Taking Over A “New-To-You” Facility? Know The Capacities Of The Existing Equipment, Particularly Racking
Existing warehouses change ownership all the time. Sometimes it’s through a merger or acquisition that expands a network; other times a customer may buy a facility previously run by their third-party logistics (3PL) service provider. Regardless of how a building and its contents come into a company’s possession, it’s important to learn as much as possible about all the equipment inherited with the facility. In this, the second of a series of “yes, that really happened” cautionary tales from the members of MHI’s Solutions Community, learn why it’s critical to understand the maximum capacities and other design limitations of existing equipment — particularly racking — when taking ownership of a “new-to-you” warehouse.
In this situation, a large company decided to transition from using a 3PL to handle their warehousing and fulfillment operations by bringing those functions in house. They bought the distribution center (DC) previously run on their behalf by the 3PL, including the building, the land, and the material handling equipment inside. Management, including the DC manager and the vice president of distribution, were proud of the process improvements they had made since the acquisition, giving tours of the facility to suppliers, vendors, and customers.
One such improvement had been made at the behest of the employees, who suggested relocating the slowest moving items to higher bays within the industrial steel storage racking, while placing the faster movers in lower positions for easier access. Upon making this change, the facility documented both increased picking and replenishment efficiencies, as well as higher financial gains. Unfortunately, the weight of the slow movers had not been taken into account, and the racking was showing the strain.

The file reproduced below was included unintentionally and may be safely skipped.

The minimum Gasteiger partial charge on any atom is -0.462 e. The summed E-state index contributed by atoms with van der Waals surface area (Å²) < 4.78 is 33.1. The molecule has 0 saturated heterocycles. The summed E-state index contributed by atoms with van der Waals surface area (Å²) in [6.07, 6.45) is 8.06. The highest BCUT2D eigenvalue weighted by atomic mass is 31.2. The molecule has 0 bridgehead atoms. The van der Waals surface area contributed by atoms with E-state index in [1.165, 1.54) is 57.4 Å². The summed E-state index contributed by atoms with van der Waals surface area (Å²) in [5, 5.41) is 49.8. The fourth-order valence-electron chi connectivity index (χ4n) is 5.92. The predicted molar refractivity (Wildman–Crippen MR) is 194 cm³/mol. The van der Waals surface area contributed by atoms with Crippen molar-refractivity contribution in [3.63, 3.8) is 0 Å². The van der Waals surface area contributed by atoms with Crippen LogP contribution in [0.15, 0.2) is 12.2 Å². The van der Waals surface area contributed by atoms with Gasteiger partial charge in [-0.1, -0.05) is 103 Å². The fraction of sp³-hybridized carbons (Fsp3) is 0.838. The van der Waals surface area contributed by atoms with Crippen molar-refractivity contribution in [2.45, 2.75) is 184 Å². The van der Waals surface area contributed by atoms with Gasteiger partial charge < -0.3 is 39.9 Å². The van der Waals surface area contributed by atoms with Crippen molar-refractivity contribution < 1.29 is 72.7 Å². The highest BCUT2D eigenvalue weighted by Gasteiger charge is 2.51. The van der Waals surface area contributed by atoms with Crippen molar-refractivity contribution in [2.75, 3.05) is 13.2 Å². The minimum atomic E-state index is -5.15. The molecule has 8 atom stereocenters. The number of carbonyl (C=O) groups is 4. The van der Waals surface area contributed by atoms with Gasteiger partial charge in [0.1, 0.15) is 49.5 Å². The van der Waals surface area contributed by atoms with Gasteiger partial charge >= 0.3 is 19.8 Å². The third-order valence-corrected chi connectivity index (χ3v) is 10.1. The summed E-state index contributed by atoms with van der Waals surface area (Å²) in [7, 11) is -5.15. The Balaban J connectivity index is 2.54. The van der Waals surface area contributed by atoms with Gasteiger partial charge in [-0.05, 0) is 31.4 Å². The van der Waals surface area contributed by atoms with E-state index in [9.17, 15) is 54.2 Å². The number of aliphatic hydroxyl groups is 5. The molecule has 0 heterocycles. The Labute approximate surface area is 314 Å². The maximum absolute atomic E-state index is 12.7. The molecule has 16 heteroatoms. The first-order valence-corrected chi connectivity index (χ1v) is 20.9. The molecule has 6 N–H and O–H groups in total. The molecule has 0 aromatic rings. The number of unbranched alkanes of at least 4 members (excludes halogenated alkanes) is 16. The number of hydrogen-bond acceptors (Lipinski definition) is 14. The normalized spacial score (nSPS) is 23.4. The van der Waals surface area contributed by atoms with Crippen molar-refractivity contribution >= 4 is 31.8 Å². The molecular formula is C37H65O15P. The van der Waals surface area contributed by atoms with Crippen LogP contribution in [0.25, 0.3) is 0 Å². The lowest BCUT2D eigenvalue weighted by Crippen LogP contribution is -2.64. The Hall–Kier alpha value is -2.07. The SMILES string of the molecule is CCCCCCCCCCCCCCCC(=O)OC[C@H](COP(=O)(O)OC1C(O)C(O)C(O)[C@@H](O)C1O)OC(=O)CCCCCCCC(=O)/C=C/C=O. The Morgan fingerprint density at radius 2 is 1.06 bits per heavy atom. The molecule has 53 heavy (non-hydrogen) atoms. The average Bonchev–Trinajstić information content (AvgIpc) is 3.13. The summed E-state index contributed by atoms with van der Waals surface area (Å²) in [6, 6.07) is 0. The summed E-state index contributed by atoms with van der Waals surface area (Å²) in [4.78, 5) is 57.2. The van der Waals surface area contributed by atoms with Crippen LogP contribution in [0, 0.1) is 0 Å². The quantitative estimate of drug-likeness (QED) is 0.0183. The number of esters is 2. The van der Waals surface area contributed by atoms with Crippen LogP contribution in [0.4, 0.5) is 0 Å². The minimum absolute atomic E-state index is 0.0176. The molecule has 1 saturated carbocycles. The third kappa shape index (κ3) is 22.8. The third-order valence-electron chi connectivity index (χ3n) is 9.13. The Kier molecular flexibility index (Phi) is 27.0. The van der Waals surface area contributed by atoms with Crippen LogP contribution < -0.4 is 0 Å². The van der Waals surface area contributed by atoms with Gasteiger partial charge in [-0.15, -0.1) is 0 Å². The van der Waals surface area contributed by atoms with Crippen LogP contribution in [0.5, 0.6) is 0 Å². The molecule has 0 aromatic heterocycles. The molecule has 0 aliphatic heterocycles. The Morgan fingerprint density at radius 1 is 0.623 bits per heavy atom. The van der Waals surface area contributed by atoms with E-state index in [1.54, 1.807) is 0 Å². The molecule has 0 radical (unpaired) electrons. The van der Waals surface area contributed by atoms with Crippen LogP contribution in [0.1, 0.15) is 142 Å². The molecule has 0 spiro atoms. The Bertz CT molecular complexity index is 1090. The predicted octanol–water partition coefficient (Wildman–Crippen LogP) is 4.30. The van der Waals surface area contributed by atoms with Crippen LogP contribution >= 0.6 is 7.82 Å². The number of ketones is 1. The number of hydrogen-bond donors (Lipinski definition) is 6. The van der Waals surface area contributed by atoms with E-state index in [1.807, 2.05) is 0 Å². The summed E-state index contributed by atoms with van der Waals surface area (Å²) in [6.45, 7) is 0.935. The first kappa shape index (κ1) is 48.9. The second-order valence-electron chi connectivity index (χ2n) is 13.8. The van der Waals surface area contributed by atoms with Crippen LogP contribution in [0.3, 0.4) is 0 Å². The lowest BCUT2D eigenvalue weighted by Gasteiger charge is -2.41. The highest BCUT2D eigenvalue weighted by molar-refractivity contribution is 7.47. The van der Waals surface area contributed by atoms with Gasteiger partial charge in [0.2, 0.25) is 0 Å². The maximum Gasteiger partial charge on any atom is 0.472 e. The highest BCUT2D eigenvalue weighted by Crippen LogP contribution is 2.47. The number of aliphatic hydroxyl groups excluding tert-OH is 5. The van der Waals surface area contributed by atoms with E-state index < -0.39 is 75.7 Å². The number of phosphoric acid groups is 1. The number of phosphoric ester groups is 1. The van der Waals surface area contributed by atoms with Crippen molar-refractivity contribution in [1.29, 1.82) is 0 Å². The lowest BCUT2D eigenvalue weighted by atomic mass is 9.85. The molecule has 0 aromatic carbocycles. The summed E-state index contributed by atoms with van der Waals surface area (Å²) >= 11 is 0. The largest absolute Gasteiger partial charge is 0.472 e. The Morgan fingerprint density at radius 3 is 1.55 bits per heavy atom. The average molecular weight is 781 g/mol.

The result? Because the slow movers were so heavy, and the rack had not been engineered to support the load, the racking uprights were buckling dangerously under the weight. The risk of a collapse was imminent. When the problem was called to the DC manager’s attention, he immediately contacted the original rack manufacturer for an on-site evaluation.
The lesson to be learned here is that when acquiring equipment — whether new, pre-owned, or part of an existing facility — it’s critical to understand its capacities and limitations. If the original documentation is unavailable or unaccounted for, contact the manufacturer. Further, before making any changes to existing equipment, consult an expert first. In the case of pallet rack, a qualified rack engineer should be engaged to verify that the structure can accommodate desired modifications or to recommend a safe, alternative solution. In the end, the rack manufacturer’s engineering department evaluated the facility’s structure and worked with the company to create a racking solution that safely achieved their storage and picking efficiency goals.
Have more questions about best practices in modifying equipment? Connect with the members of MHI’s Solutions Community for purchasing guidelines and recommendations across a broad range of technologies and applications.